The Black Mountains

From glorious beginnings.

The Black Mountains consist of several ribs of mountains, joined together with steep buttresses at their northern end. Between the ribs are 3 main river valleys; the Grwyne Fechan, the Grwyne Fawr, and the Honddu. All are very beautiful at their upper ends, with the Grwyne Fechan and the Honddu being particularly nice. However, both soon become farmland, and have only forestry tracks or roads, without many usefully placed footpaths. The Grwyne Fawr contains more open countryside and paths.

There are also ridge routes, but these consist mostly of boggy ground, and almost no significant changes in terrain to make them interesting. Generally, the ridge routes and valleys are best suited to cycling, and they have several excellent cycling routes through them. The Grwyne Fawr is an exception, in that it also served very well as a walking route, so that is the route we would take.

The other alternative, on the ridge beside the Honddu, is the Offa's Dyke Path, on the border between England and Wales. Offa's Dyke itself was built over 1200 years ago, and was designed to protect the Anglian kingdom of Mercia from the Welsh of Powys. Though obviously interesting, this was too far out of the way for our route.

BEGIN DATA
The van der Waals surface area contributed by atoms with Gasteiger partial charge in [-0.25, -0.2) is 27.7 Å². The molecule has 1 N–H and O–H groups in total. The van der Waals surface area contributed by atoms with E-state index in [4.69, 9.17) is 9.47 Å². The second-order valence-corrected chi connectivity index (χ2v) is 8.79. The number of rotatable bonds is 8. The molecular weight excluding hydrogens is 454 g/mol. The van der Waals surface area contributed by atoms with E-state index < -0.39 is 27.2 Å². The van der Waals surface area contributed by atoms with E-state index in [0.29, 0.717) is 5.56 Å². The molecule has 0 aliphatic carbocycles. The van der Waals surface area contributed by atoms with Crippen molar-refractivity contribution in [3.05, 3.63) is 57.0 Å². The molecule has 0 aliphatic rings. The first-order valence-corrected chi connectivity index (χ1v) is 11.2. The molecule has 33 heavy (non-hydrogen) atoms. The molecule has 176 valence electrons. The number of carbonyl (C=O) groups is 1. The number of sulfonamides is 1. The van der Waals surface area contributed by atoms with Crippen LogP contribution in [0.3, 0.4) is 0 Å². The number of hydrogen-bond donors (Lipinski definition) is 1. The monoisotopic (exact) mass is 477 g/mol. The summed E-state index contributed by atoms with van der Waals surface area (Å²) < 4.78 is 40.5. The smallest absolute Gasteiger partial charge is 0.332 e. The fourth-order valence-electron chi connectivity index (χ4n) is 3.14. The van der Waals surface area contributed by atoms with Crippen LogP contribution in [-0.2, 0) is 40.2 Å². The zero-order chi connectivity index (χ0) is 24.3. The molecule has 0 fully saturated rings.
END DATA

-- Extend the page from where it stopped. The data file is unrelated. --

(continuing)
By now, my knee had had enough. I was walking like a cripple, and it would be unlikely that I could make the rest of the trip. We got a lift down into Abergavenny to stay with family. (Note that there are plenty of places in Abergavenny to stay even if you do not have family there, and it is easy enough to walk to Llanfoist to pick up the next part of the route.)

Thankfully, we were also able to pick up some walking poles and support bandages, and I donned the official "cripple" badge. It took some practice learning how best to use poles, and it did not remove the problem completely, but by walking with them in a really strange motion, I was able to keep up a good pace, without making the problem worse. It helps to have strong arms, since the poles basically serve as crutches - thankfully, as a caver, I have such arms, and the rest of the trip was done part on leg power, and part on arm power, even racing up the mountains.